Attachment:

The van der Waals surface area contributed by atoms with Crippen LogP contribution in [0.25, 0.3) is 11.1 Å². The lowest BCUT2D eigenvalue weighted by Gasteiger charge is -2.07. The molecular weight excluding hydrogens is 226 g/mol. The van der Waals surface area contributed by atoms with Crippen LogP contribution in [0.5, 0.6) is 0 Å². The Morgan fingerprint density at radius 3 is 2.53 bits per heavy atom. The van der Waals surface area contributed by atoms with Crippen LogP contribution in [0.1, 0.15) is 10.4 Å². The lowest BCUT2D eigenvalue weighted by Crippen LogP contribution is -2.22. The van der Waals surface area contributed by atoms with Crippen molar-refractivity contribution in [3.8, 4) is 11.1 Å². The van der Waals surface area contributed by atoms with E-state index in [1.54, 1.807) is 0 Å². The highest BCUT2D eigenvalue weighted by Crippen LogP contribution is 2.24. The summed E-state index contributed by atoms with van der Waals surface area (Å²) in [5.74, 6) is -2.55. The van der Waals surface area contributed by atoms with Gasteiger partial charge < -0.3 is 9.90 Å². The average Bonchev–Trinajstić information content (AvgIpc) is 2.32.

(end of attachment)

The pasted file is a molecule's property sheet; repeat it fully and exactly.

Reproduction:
The van der Waals surface area contributed by atoms with Crippen LogP contribution in [0.25, 0.3) is 11.1 Å². The lowest BCUT2D eigenvalue weighted by Gasteiger charge is -2.07. The molecular weight excluding hydrogens is 226 g/mol. The van der Waals surface area contributed by atoms with Crippen LogP contribution in [0.5, 0.6) is 0 Å². The Morgan fingerprint density at radius 3 is 2.53 bits per heavy atom. The van der Waals surface area contributed by atoms with Crippen LogP contribution in [0.1, 0.15) is 10.4 Å². The lowest BCUT2D eigenvalue weighted by Crippen LogP contribution is -2.22. The van der Waals surface area contributed by atoms with Crippen molar-refractivity contribution in [3.8, 4) is 11.1 Å². The van der Waals surface area contributed by atoms with E-state index in [1.54, 1.807) is 0 Å². The highest BCUT2D eigenvalue weighted by Crippen LogP contribution is 2.24. The summed E-state index contributed by atoms with van der Waals surface area (Å²) in [5.74, 6) is -2.55. The van der Waals surface area contributed by atoms with Gasteiger partial charge < -0.3 is 9.90 Å². The average Bonchev–Trinajstić information content (AvgIpc) is 2.32.